Assignment

Symmetry in photography is a composition tool used to not only create eye-catching photos but also to add depth and balance to your photos.  Symmetrical balance, also known as formal balance, is created when the two halves of the photo have the same weight. Think for example of a bridge and its reflection in clear water. Or of a front-facing portrait that shows both sides of the face. Symmetry however does not necessarily have to be of an exactly mirrored object. You can also find symmetry in pairs, for example a bride and groom, in leading lines that run parallel, in patterns or repeating subjects such as the columns of a building.


 

6862 MarcoCiavolino Week 20 20200517 NotWhatYouSee Post

Three Drop Rule

My good friend, Joe, has a work rule called the 'Three Drop Rule.' That is, if you fall asleep three times in a row while working you must stop and take a nap. With a comfy couch in my new office I find it easier than ever to comply, esp in the endless isolation of the COVID world.

Shot raw on a tripod, camera on full manual, and edited in Photoshop. After I isolated myself I raised my image. Then I cloned my layer, filled it black, moved it down to the couch, added a Gaussian blur, and then made the layer 10% opacity to put a subtle shadow on the couch. Then the entire image was given a grayscale and brightness/contrast filter. See source images below.

Nikon D7500
Manual
5568x3712 RAW
Auto Color in Photoshop
ISO 800
f6.3
1/8 sec
30mm focal length

Source Photos

6862 MarcoCiavolino Week 20 20200517 DSC 9889

6862 MarcoCiavolino Week 20 20200517 DSC 9889

Photoshop File with Layers

Click on photo to expand.

6862 MarcoCiavolino Week 20 20200517 DSC 9889

Assignment

In the photography world there are two large subgroups called the documentarists and the 'embleshers'. The documentarists believe that you should shoot ONLY what you see. There is no ironing out of wrinkles, enhancing the color vibrancy or anything else. This type of photographer usually works for news outlets and enjoys street photography where they have to work with what is available.  And then is the second group that style, adjust and manipulate to their heart's content. It may be something as such as playing with light gels, using a watercan to 'make rain' or creating a levitation photo to make your models fly! The final photo and the behind-the-scenes view of the photo setup are VERY different from each other. Our challenge this week is to create a photo that has been styled or manipulated in such a way that what you see is not really the 100% naked truth. You can play with the scale of your objects, for example toy cars that are placed and shot in such a way that they look like real cars. Or use talcum powder or flour to represent smoke, white glue for 'milk', steam from a steam iron to make food seem piping hot or maybe place a sieve in front of a light-source for interesting shadows.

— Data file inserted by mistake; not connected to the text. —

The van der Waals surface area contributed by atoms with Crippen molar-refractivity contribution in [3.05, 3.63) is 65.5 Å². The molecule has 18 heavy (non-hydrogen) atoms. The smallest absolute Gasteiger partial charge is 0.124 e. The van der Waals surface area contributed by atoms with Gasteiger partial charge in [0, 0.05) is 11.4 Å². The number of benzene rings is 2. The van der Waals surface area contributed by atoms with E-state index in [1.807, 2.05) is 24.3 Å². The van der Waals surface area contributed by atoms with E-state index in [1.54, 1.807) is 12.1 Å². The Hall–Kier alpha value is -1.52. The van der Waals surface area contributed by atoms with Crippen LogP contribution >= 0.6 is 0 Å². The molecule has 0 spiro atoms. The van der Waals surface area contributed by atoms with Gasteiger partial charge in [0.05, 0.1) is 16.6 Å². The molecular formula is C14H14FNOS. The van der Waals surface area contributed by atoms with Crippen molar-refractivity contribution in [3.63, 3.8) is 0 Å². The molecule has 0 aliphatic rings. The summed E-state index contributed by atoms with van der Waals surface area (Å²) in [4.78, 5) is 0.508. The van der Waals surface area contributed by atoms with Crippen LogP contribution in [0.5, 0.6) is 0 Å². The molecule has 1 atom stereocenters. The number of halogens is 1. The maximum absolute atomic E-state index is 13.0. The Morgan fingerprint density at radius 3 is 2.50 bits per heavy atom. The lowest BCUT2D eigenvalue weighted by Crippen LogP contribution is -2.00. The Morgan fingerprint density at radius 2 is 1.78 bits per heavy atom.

This is a fun and an extremely creative challenge and can be shot in a million different ways. You also get to decide how much manipulation you are personally comfortable with as long as you create a photo that is not really what you see!


 

6862 MarcoCiavolino Week 20200508 Week19 RollOf24 Post

Metal Pigs Can Fly

The house we are leasing is full of the owner's quirky and remarkable sculpture collections. This is my favorite and it greets me each day while I sit on the front patio and eat breakfast.

Just two shots (the first one cropped off the top of the wings).

Google Pixel XL2
4032x3024
sRGB
f/1.8
1/125 sec
Focal length 27mm

Assignment

Our cell phones and digital cameras have spoilt us with unlimited shoots and retakes. You can literally take thousands of photos until you have finally shot that single one perfect photo. This week, however, you are only allowed to use one single "roll of film" to shoot your photo (not literally, we mean 24 clicks of your digital shutter!) You get to choose the subject and are also more than welcome to edit as much as you like. But you are limited to only one “roll of film” to take this week's photo. So this means ONLY 24 frames (or 12 if you wanna make it more challenging). And if none of those photos are ‘perfect’, you still have to choose one of them to upload to the album. This is a chance to channel the film photographers of a more analog photo world. Take your time to study your scene or plan it very carefully. Remember to check the background and the edges of your frame and know what is the direction and quality of your light source. Only press the shutter once you are 100% convinced that the frame in your viewfinder is the perfect photo.